In 1893, a teetotaling faction of Australia's labor movement created Nueva Australia, which survives to this day. Finnish vegetarians started Colonia Villa Alborada in the 1920s. More recently, Sun Myung Moon, the founder of the Unification Church who died in 2012, bought 1.5 million acres of Paraguayan land and sent an advance group of followers to set up a "Victorious Holy Place."

Few projects had the ambitions, however, of Nueva Germania. From the start, the Forsters envisioned it as an idyllic "Naumburg on the Aguarya-umi" river, where crops would grow in abundance and Lutherans could worship in isolation away from Jewish influence, as the writer Ben Macintyre recounts in "Forgotten Fatherland," a 1992 book on the colony and its founders.

While some people from other parts of Paraguay have settled here over the years, aspects of the town seem aimed at a tenuous connection to Europe, like the two unfinished, fortresslike towers, built in mock-medieval style, greeting travelers on the road into town. Light posts are decorated with the colors of both the German and Paraguayan flags.

A one-room museum, while lacking electricity, provides visitors with a simplistic account of Nueva Germania's origins, focusing on the hardship that the colonists had to overcome. The museum remains locked on most days, the key to its door held by Waltraud Kuck, 48, who also operates a boardinghouse for children from the countryside who attend school in the town.

"We don't get many visitors," Kuck said one recent afternoon. "A man came from Ciudad del Este not long ago, wanting to speak only in German."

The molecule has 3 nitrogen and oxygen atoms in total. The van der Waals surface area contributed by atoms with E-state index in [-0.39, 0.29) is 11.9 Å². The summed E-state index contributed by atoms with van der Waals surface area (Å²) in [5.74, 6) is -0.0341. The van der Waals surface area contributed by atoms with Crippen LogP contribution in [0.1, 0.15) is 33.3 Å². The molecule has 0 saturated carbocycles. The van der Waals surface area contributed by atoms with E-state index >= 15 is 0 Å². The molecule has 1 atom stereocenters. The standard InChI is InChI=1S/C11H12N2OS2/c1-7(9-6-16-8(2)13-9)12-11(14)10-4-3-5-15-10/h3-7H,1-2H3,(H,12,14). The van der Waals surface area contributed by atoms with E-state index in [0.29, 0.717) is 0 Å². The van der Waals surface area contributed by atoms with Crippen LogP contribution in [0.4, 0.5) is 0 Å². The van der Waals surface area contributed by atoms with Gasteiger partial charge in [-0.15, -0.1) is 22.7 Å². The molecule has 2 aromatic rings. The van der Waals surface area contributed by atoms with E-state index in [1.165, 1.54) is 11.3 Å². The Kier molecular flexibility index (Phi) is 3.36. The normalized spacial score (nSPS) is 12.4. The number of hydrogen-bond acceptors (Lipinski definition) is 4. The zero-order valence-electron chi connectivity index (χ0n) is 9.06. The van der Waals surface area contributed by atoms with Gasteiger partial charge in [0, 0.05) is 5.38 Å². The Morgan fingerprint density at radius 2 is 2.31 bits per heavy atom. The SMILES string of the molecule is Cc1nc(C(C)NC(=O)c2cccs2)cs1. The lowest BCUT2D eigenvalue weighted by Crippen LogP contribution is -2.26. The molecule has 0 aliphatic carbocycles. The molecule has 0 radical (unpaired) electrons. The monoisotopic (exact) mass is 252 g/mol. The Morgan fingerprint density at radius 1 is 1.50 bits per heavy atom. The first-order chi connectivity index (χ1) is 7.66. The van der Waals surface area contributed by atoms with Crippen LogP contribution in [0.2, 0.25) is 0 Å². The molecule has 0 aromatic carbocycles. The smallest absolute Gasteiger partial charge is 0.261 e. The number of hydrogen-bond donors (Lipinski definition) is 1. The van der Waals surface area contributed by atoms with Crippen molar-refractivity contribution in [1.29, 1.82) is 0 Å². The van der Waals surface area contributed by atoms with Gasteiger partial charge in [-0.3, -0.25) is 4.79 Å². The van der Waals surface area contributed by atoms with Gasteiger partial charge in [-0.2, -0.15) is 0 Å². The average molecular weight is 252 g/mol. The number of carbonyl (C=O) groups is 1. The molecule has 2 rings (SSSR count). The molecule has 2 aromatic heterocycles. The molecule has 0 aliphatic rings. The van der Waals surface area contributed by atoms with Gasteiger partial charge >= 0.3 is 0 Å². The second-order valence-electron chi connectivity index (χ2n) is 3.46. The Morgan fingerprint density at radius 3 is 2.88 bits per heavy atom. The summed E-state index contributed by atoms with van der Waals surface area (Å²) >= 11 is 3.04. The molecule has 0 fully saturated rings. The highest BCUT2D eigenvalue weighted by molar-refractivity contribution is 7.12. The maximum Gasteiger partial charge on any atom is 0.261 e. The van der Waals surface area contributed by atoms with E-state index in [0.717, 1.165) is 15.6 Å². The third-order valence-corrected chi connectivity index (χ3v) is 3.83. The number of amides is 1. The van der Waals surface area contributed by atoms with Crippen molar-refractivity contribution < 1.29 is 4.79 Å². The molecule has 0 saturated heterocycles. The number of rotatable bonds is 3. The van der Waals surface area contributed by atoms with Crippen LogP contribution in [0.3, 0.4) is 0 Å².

Away from the town, in adobe houses built near winding dirt roads, some of Nueva Germania's residents are taken aback when asked about the racist ideology that propelled their ancestors to come here in the first place.

"We don't like to talk about that," said Brigitte Haudenschild, 60, on the porch of the farmhouse where she cares for her parents. "Life isn't easy here, you know?" she added, describing how she had to bake cakes and sell them door to door in Nueva Germania in order buy food for her children.

But others are more forthcoming about their views.

"According to the experts, they say that Germans have the best judgment in the world, and then come the Koreans, or rather, the Japanese," said Guillermo Fischer, 40, a farmer. "And Paraguayans come in last place," he added, within earshot of his Paraguayan wife, Delia, 28, who is not of German ancestry but has learned to speak German fluently.

Nueva Germania's first wave of colonists was reinforced in subsequent decades by some other German-speaking families, reflecting Paraguay's openness to accepting German immigrants, especially after World War II during the 35-year dictatorship of Gen. Alfredo Stroessner, who was the son of a brewer who had immigrated from Germany.

Josef Mengele, the Nazi doctor who did experiments on concentration camp inmates, fled to Paraguay after the war and lived under his own name in Hohenau, a German farming colony near the borders with Argentina and Brazil. He was said to have passed through Nueva Germania, but proof of that contact remains elusive.

Elisabeth Forster-Nietzsche did not survive to see Paraguay shelter Nazi war criminals, but she counseled and supported the Nazis until her death at age 89 in 1935, when Hitler gave her a state memorial service.

The colony is less isolated than it once was. The road to the capital, Asuncion, has been paved, reducing by about half the seven hours it once took to get here by bus.

After the Forsterhof was a destroyed in a fire, one of the only testaments left to the philosopher's sister is a sign on a peaceful street.

The name on the sign is spelled "Elizabeth Nigtz Chen."